Last week, AMD took the wraps off its annual major driver refresh, dubbed Radeon ReLive this time around. While the company releases periodic driver updates with support for new games and various bug fixes, it launches a significant platform update for new features and capabilities roughly once a year. The new release brings the usual assortment of bug fixes and performance improvements, but it also promises a new power-efficiency feature, dubbed Radeon Chill.
Radeon Chill is designed to change the game’s FPS rate to correspond to what’s happening on-screen. Imagine a situation where you’re playing a game and either alt-tab out to do something else, or simply have to get up and leave the keyboard. Alternately, you might be crafting, playing a mini-game, or sorting through your inventory. Either way, there’s not much going on at this particular point. Ordinarily, your GPU will simply render the highest frame rate it can, regardless of whether those frames are actually being put to any kind of use.
Radeon Chill is, at least in theory, a way to get back some of the power you’re otherwise wasting on rendering 100+ frames per second on what amounts to a mostly still-life. It’s fully compatible with AMD’s FreeSync technology, and AMD claims it can improve frame rate responsiveness, not just improve power consumption.
There are some caveats right now. Radeon Chill is currently only DX9 / DX11 compatible, and whitelisted games are manually selected for inclusion (AMD doesn’t enable this feature by default, in other words). That’s probably for the best given how new it is, but the list of titles it supports is at least fairly inclusive, with a solid number of top-tier titles of the past few years. Chill targets a 40 FPS frame rate when there’s not much going on in-game and a 60 FPS target otherwise, but how does performance shake out, and can Radeon Chill actually improve GPU responsiveness?
Both Tom’s Hardware and Tech Report have examined different aspects of this question, and the answers look pretty solid. First, Tech Report checked AMD’s claims of responsiveness and overall performance, to see if Radeon Chill could actually reduce frametime latencies below their average, non-Chill level. Initial results are positive. While Radeon Chill does result in lower frame rates, Tech Report highlights the difference between how fluid their test-run of CS:Go felt versus how responsive the game actually was. Critically, there are even some places where the game’s frametimes were lower than their non-Chill equivalent. So yes, in at least some cases, Radeon Chill can boost frame timings over and above what users saw before (whether this is enough to ever make a practical difference in any given title is a different question).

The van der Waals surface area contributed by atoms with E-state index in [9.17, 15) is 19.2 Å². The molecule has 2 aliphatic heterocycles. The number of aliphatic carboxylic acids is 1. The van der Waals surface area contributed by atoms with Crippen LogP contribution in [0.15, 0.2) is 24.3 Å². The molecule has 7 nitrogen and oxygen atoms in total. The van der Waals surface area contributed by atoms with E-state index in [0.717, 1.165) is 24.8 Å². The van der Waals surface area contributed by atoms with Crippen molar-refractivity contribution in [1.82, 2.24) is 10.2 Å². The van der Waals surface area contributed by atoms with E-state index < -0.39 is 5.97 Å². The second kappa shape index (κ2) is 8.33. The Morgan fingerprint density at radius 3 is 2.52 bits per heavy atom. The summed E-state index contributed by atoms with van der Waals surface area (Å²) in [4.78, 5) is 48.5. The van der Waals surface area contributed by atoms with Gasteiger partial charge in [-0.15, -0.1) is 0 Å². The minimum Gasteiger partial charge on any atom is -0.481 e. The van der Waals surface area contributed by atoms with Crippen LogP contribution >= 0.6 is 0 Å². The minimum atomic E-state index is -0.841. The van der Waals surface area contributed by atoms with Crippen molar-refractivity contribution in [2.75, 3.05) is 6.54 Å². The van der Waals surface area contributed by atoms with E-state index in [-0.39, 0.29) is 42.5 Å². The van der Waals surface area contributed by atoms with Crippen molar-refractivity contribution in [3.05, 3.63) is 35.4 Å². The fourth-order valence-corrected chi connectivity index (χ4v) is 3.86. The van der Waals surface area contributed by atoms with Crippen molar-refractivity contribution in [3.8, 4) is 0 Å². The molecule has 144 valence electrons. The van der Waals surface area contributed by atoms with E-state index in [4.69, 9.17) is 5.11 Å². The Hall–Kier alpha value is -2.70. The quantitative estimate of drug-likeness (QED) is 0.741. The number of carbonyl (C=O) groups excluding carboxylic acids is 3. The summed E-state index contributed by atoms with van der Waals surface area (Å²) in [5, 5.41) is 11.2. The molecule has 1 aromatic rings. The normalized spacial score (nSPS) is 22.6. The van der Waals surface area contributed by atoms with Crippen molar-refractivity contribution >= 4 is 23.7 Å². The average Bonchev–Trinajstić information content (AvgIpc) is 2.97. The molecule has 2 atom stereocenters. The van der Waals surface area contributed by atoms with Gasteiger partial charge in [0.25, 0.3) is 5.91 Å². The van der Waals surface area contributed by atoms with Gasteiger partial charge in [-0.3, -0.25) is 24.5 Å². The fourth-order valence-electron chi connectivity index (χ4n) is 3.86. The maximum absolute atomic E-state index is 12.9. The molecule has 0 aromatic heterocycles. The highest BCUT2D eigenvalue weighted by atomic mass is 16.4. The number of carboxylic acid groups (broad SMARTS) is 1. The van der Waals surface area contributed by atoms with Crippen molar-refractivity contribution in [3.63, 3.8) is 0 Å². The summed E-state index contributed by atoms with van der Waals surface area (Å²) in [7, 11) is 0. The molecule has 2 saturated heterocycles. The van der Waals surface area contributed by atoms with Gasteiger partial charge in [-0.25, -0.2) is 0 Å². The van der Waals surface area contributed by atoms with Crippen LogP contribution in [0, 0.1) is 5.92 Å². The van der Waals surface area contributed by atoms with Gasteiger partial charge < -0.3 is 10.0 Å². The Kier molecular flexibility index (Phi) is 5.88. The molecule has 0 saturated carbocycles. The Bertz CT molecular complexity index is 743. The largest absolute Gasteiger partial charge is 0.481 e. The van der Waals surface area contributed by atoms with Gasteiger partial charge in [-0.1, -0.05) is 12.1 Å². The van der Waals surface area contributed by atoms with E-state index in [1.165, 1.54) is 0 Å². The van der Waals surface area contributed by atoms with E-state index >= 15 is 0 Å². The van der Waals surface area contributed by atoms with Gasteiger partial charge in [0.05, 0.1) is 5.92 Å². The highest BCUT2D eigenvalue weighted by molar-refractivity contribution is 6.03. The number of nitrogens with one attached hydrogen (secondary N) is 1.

Over at Tom’s Hardware, they checked both overall performance and the impact on power consumption. Exactly how much power Radeon Chill saves you depends on what’s going on in-game, with the benefits ranging from dramatic to marginal, but this is a situational improvement rather than a unilateral one. If you tend to leave games alt-tabbed or just want to reduce your overall power consumption over time, there are clear gains from Radeon Chill. Tech Report also indicates that it results in a GPU that runs noticeably quieter, which could make late-night gaming sessions a bit more tolerable to significant others and roommates.